All I want for Christmas is… the ESV Study Bible?


If you’ll permit me, I’ll give you a little window into my insanity: my most exciting present this Christmas (admittedly, I’m only getting three) is by far and away my brand spanking new ESV Study Bible. Ok, so my other two presents were shoes and a pillow, but it still is quite exciting.
However, there are some things already, despite having not yet taken possession of my seasonal gift, that annoy me about the ESV Study Bible. Without wanting to get all bar-humbug, here they are in no particular order:

1. It’s the size of a small child. Literally.


If you don’t believe me, the evidence opposite is surely enough. I’d therefore consider it to be more of a reference book than anything I would seriously consider taking along with me to church or homegroup… unless I happened to be taking along a fork-lift truck or seriously needed a workout.

2. It’s a man’s Bible, developed by men, for men.

2,752 pages, 2 million words, 20,000 notes, 80,000 cross-references, 200+ full-color maps, 40 all-new illustrations, over 50 articles, more than 200 charts… It’s an awesome set of stats. But as Nick Page points out in his hilarious (but semi-serious) rant on the issue, there is one less sparkling one: “… looking down the list of the 95 contributors, one thought struck me: they’re all blokes.” Let’s be clear, just because all the contributors have testicles, it doesn’t render their work completely useful. It does, however, indicate that their work will have a certain slant, or err, smell.

3. There is a ridiculous level of hyperbole around the ESV Study Bible.

Take Mark Driscoll’s ringing endorsement or that of CJ Mahaney :

I can’t imagine a greater gift to the body of Christ than the ESV Study Bible.

Really? Nothing? There is a conspicuous lack of balance in many of the endorsements of this translation, and it all feels a little too much like the kind of regard many people still have for the King Jimmy. I have great respect for many of those who are endorsing the ESV Study Bible, but I can’t help wishing people would just calm down a bit and eat a few less blue Smarties.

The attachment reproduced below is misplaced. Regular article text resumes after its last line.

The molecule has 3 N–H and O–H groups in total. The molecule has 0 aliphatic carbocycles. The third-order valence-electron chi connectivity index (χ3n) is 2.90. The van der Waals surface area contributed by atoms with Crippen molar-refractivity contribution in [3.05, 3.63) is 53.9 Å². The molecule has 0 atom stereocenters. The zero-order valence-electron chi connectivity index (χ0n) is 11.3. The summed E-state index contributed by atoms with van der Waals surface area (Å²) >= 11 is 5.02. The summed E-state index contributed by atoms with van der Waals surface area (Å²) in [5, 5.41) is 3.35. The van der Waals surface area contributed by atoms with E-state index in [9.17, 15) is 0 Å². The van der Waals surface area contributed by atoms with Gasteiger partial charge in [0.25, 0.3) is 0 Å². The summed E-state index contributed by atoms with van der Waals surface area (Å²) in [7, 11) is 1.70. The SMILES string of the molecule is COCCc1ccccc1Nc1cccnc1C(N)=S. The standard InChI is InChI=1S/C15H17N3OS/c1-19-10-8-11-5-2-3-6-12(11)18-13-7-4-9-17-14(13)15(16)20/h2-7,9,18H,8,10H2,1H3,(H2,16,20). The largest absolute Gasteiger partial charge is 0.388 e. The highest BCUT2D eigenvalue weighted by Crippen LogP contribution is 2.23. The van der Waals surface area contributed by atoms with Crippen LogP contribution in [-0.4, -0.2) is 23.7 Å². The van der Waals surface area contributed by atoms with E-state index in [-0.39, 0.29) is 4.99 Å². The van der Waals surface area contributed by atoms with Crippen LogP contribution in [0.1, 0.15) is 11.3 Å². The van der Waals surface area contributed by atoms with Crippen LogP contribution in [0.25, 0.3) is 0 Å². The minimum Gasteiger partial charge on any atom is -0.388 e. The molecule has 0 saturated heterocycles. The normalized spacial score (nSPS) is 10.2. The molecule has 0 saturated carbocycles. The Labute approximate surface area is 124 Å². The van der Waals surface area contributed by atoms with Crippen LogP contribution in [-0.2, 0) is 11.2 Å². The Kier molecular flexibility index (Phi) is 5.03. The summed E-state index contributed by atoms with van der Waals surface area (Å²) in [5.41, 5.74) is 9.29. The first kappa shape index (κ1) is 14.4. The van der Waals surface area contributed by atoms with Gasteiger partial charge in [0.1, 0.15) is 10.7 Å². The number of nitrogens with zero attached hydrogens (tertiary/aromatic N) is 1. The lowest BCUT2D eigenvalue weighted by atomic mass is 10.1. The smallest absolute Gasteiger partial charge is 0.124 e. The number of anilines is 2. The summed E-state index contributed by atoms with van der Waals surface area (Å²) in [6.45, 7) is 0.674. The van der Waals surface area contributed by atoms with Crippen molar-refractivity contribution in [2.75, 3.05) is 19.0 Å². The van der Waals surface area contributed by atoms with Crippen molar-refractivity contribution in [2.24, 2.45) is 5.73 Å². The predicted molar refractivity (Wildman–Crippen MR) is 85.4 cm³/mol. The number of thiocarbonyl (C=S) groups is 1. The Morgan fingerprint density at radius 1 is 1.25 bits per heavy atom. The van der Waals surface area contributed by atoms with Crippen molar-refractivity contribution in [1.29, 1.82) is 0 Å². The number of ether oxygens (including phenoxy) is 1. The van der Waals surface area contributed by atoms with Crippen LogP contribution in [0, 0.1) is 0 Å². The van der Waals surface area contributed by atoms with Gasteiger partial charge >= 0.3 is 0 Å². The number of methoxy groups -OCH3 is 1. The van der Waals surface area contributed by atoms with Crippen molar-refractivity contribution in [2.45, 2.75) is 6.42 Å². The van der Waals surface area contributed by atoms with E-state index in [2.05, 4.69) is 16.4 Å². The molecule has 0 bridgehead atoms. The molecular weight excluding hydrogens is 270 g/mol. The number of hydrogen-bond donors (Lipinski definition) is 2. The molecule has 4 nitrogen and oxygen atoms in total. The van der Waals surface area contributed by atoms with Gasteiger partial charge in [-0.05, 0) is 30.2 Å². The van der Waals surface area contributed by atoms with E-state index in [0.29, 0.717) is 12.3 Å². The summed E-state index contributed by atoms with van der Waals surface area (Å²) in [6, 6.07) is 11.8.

4. It should have been called the Reformed Standard Version

The translation is genuinely very good, and an excellent word-for-word style translation. I’m sure its Conservative bias (hey, all these things will have subjectivity) will really annoy me after 5 minutes but it definitely deserves a place on my bookshelf. I think that Kenny Pearce provides a really useful way forward in seeing a way to both understand where the ESV is coming from, and accept it:

it is the very best translation if you are consulting a Bible while reading or otherwise learning Reformed theology.

Whilst I’m not even close to considering myself either ‘Conservative’ or ‘Reformed’, I do appreciate much of the informed scholarship that many who consider themselves to be those things bring to the table. Despite these frustrations, I’ll therefore be reading and digesting the maps and commentary happily for a fair while yet I’m sure.

This post hasn’t attempted to be a complete review of the Study Bible, so you may find these websites on the subject useful (I’ve certainly found them to be informative):

… Read Part 2 of this article.